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From Race to Racism and Disparities to Equity: An Actionable Biopsychosocial Approach to Breast Cancer Outcomes.

Cancer Journal 2023 November
PURPOSE: Racial disparities in outcomes of breast cancer in the United States have widened over more than 3 decades, driven by complex biologic and social factors. In this review, we summarize the biological and social narratives that have shaped breast cancer disparities research across different scientific disciplines in the past, explore the underappreciated but crucial ways in which these 2 strands of the breast cancer story are interwoven, and present 5 key strategies for creating transformative interdisciplinary research to achieve equity in breast cancer treatment and outcomes.

DESIGN: We first review the key differences in tumor biology in the United States between patients racialized as Black versus White, including the overrepresentation of triple-negative breast cancer and differences in tumor histologic and molecular features by race for hormone-sensitive disease. We then summarize key social factors at the interpersonal, institutional, and social structural levels that drive inequitable treatment. Next, we explore how biologic and social determinants are interwoven and interactive, including historical and contemporary structural factors that shape the overrepresentation of triple-negative breast cancer among Black Americans, racial differences in tumor microenvironment, and the complex interplay of biologic and social drivers of difference in outcomes of hormone receptor positive disease, including utilization and effectiveness of endocrine therapies and the role of obesity. Finally, we present 5 principles to increase the impact and productivity of breast cancer equity research.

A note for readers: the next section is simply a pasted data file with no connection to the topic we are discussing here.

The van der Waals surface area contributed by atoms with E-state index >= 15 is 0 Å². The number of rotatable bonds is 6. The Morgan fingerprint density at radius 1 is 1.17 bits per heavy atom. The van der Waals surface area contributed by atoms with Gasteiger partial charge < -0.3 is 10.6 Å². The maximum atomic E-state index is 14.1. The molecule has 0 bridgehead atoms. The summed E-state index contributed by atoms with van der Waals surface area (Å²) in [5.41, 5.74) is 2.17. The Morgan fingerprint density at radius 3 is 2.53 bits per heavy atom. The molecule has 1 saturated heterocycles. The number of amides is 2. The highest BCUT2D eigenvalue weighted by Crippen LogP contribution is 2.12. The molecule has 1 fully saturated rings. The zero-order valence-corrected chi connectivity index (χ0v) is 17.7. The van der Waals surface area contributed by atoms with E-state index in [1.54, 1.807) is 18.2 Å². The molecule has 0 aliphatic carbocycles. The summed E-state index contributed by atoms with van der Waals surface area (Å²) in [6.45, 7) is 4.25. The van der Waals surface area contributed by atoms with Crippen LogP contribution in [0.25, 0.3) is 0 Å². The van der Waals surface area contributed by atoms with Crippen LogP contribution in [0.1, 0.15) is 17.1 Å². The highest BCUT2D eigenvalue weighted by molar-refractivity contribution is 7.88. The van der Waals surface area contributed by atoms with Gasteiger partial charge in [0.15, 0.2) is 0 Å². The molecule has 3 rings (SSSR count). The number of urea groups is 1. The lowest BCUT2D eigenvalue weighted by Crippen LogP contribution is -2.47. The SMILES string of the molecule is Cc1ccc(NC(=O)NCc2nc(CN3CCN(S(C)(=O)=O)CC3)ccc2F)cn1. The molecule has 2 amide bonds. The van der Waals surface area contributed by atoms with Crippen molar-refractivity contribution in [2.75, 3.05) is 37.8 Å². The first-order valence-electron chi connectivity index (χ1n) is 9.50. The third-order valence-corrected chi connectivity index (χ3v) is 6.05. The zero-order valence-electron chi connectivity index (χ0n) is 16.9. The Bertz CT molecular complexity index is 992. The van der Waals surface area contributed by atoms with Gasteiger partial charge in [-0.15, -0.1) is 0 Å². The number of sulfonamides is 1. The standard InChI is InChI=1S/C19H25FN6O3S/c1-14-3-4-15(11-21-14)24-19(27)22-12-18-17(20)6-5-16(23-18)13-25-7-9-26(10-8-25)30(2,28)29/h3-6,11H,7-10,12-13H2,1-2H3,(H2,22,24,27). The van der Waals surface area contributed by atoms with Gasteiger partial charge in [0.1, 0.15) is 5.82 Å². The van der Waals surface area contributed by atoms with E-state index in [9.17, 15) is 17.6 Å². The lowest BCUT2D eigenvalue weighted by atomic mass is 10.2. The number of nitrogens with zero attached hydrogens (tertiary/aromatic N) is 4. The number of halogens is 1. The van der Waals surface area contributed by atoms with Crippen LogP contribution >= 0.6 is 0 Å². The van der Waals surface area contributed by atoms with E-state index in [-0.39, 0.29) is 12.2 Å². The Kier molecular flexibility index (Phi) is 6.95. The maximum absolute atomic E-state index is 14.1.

RESULTS: We find that social and biologic drivers of breast cancer disparities are often cyclical and are found at all levels of scientific investigation from cells to society. To break the cycle and effect change, we must acknowledge and measure the role of structural racism in breast cancer outcomes; frame biologic, psychosocial, and access factors as interwoven via mechanisms of cumulative stress, inflammation, and immune modulation; take responsibility for the impact of representativeness (or the lack thereof) in genomic and decision modeling on the ability to accurately predict the outcomes of Black patients; create research that incorporates the perspectives of people of color from inception to implementation; and rigorously evaluate innovations in equitable cancer care delivery and health policies.

CONCLUSIONS: Innovative, cross-disciplinary research across the biologic and social sciences is crucial to understanding and eliminating disparities in breast cancer outcomes.

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